As we exit the building, there’s a nice display of past channel 3 logos on one atrium wall, installed as part of the 50th anniversary celebration in 2015.
Our path back into town takes us past the studios of the Magnum cluster we mentioned last week, and we’ll definitely have to come back here to East Atherton Avenue at some point to get a tour of this house-turned-broadcast facility, where a format change was just about to get underway to bring all-80s to WQKK (106.9 Renovo) and its State College on-channel booster.
Our long drive home this October day included one more radio stop, right on the main drag in Lock Haven, some 30 miles northeast of State College.
The window in this Main Street store says “Music One,” and if you walk in the door and head straight for the back of the building, you’ll find two levels of guitars, amps, keyboards and anything else a Lock Haven area musician might need.
But before you get back to the music part of the store, you’ll pass two studios and an office on your left – because the owners of the music store also own WBPZ (1230) and WSQV (92.1) here in Lock Haven!
The Schlesinger family bought these stations from longtime owner Lipez Communications back in 2010, and they’ve done a great job keeping them visible in the community with these storefront studios, which in turn have great synergy with the music store and a weekly paper, the Record.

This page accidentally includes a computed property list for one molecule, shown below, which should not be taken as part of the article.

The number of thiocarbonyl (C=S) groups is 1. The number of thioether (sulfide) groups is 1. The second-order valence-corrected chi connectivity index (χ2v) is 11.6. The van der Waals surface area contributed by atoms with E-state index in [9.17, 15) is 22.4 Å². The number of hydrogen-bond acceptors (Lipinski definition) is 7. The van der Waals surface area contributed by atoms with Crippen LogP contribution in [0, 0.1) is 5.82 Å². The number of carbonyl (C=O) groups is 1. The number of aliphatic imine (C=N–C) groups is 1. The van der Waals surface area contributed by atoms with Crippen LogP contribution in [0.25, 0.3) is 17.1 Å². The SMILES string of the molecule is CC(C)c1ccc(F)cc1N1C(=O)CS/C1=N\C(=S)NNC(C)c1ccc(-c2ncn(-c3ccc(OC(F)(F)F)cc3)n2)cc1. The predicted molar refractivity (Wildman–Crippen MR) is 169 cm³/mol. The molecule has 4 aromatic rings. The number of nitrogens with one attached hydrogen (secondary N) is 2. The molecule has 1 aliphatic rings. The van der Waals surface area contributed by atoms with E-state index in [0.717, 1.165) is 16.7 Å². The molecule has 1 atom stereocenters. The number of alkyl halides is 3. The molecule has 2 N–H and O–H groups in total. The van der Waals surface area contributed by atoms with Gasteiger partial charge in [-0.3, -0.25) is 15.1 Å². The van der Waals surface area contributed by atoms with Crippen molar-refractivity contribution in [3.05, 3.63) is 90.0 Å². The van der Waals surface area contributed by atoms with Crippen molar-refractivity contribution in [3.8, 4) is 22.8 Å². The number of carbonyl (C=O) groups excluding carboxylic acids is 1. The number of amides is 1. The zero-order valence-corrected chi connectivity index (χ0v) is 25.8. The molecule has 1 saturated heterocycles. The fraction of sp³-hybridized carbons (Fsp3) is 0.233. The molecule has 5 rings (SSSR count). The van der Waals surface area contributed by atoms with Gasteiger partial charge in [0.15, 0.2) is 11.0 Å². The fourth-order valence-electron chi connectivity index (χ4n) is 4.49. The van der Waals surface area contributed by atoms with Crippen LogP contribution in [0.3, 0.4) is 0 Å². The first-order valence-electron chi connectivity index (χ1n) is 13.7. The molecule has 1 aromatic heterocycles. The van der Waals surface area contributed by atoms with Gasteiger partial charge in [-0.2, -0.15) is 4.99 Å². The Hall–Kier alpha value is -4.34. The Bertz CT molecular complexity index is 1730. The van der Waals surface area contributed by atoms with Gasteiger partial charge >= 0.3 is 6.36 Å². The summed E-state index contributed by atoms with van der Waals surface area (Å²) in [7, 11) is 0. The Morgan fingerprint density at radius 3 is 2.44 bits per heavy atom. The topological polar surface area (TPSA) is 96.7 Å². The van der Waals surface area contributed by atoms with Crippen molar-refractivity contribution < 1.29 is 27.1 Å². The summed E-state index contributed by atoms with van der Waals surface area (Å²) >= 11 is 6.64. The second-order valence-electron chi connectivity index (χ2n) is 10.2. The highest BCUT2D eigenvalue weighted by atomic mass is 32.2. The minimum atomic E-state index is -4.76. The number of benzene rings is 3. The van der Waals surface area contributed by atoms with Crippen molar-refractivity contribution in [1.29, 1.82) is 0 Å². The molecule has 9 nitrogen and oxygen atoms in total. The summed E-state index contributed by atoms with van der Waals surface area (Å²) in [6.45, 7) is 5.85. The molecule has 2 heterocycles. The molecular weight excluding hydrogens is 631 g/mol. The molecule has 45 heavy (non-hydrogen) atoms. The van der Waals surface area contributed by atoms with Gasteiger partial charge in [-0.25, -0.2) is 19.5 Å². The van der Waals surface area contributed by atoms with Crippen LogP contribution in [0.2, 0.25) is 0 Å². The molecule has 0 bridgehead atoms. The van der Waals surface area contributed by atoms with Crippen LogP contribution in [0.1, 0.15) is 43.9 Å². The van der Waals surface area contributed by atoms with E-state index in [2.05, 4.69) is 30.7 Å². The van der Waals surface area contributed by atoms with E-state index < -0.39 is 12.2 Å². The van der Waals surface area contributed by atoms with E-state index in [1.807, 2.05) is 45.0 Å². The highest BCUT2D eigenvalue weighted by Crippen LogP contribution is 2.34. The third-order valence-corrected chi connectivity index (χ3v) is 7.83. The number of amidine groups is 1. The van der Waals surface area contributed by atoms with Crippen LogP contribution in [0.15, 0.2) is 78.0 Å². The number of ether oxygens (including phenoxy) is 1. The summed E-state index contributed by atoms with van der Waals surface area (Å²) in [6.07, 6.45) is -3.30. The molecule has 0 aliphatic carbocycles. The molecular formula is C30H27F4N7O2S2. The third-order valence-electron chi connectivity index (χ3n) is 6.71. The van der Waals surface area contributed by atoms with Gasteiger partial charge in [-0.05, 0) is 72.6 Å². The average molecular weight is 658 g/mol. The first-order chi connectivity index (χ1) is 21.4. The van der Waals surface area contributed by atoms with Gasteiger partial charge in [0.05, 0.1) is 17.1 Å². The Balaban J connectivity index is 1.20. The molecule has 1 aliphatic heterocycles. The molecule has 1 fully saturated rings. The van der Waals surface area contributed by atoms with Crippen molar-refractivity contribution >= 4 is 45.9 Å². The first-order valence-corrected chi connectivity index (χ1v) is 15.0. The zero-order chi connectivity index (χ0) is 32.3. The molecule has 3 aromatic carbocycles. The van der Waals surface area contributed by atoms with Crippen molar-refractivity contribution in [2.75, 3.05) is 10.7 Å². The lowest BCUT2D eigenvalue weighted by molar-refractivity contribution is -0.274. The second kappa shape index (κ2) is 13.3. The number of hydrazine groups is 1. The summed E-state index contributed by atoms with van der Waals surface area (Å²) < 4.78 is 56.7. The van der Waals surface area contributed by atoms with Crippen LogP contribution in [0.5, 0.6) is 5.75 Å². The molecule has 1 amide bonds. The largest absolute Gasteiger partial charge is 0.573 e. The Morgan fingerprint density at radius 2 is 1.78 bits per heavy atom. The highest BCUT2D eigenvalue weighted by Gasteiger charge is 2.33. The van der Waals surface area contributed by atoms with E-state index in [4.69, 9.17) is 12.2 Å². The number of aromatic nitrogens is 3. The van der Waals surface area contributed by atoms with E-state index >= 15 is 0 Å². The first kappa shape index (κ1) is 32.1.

We made it back to this part of Pennsylvania a couple of months later to grab some IDs (for our sister site, Tophour.com) that we didn’t get on this trip – and we picked up a few more pictures, too.
We’ll have to head back again in better weather to see more of the stations along the corridor from Phillipsburg to Clearfield to DuBois to Clarion, but we did pull off the side of US 322 west of Clearfield to see the WOKW (102.9 Curwensville) site, and we made it a point to stop in the tiny town of Sheffield to see the tiny transmitter site of WLSF (105.1). This 200-watt signal way down below average terrain won’t be on top of this old inn forever; it’s just a makeshift site until owner EMF Broadcasting can move it up into the hills that will give it coverage of nearby Warren and beyond. (Former sister station WKNB 104.3 Clarendon had planned at one point to swap COLs between 104.3 and 105.1).
Thanks to the staffs of WPSU and WBPZ/WSQV for the tours!
We are officially into the new year and out of the holiday season. If you didn’t get a calendar as a gift, now is the time to buy one for yourself.
You can also purchase a bag to keep it after the year is over, since the pictures are so pretty. You can even purchase a pen to put notes on your calendar.
Visit our store to buy the calendars and check out our other products.
The Radio Historian’s 2020 Calendar is SOLD OUT. If you didn’t order but wanted or meant to, please contact Lisa immediately. No guarantee we can get more, but we’ll at least ask.
And don’t miss a big batch of Pennsylvania IDs next Wednesday, over at our sister site, TopHour.com!
Next week: Mansfield, Ohio